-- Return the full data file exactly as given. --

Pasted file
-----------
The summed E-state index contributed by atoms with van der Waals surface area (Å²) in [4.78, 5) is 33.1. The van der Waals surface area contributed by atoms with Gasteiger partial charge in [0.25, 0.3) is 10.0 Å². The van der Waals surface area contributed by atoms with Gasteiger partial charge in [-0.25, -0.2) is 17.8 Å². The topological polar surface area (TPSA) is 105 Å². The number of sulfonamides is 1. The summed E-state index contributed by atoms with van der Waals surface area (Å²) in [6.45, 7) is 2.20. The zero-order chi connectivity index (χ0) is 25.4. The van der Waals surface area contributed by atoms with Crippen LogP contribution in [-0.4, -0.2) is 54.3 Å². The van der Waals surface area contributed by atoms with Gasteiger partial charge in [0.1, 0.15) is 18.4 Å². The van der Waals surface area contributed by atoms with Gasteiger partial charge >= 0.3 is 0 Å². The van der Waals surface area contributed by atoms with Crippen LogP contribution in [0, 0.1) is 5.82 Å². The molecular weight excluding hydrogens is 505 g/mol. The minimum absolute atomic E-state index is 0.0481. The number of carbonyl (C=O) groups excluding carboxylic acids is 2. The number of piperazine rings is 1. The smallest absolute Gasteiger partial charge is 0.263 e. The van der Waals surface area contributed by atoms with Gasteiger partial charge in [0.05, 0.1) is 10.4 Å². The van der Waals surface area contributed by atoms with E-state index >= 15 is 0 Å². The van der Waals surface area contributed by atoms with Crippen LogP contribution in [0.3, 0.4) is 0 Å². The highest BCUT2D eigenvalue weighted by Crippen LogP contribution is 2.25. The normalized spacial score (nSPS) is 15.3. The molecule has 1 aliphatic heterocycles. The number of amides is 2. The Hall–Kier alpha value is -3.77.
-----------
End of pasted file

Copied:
The summed E-state index contributed by atoms with van der Waals surface area (Å²) in [4.78, 5) is 33.1. The van der Waals surface area contributed by atoms with Gasteiger partial charge in [0.25, 0.3) is 10.0 Å². The van der Waals surface area contributed by atoms with Gasteiger partial charge in [-0.25, -0.2) is 17.8 Å². The topological polar surface area (TPSA) is 105 Å². The number of sulfonamides is 1. The summed E-state index contributed by atoms with van der Waals surface area (Å²) in [6.45, 7) is 2.20. The zero-order chi connectivity index (χ0) is 25.4. The van der Waals surface area contributed by atoms with Crippen LogP contribution in [-0.4, -0.2) is 54.3 Å². The van der Waals surface area contributed by atoms with Gasteiger partial charge in [0.1, 0.15) is 18.4 Å². The van der Waals surface area contributed by atoms with Gasteiger partial charge >= 0.3 is 0 Å². The van der Waals surface area contributed by atoms with Crippen LogP contribution in [0, 0.1) is 5.82 Å². The molecular weight excluding hydrogens is 505 g/mol. The minimum absolute atomic E-state index is 0.0481. The number of carbonyl (C=O) groups excluding carboxylic acids is 2. The number of piperazine rings is 1. The smallest absolute Gasteiger partial charge is 0.263 e. The van der Waals surface area contributed by atoms with Gasteiger partial charge in [0.05, 0.1) is 10.4 Å². The van der Waals surface area contributed by atoms with E-state index >= 15 is 0 Å². The van der Waals surface area contributed by atoms with Crippen LogP contribution in [0.3, 0.4) is 0 Å². The highest BCUT2D eigenvalue weighted by Crippen LogP contribution is 2.25. The normalized spacial score (nSPS) is 15.3. The molecule has 1 aliphatic heterocycles. The number of amides is 2. The Hall–Kier alpha value is -3.77.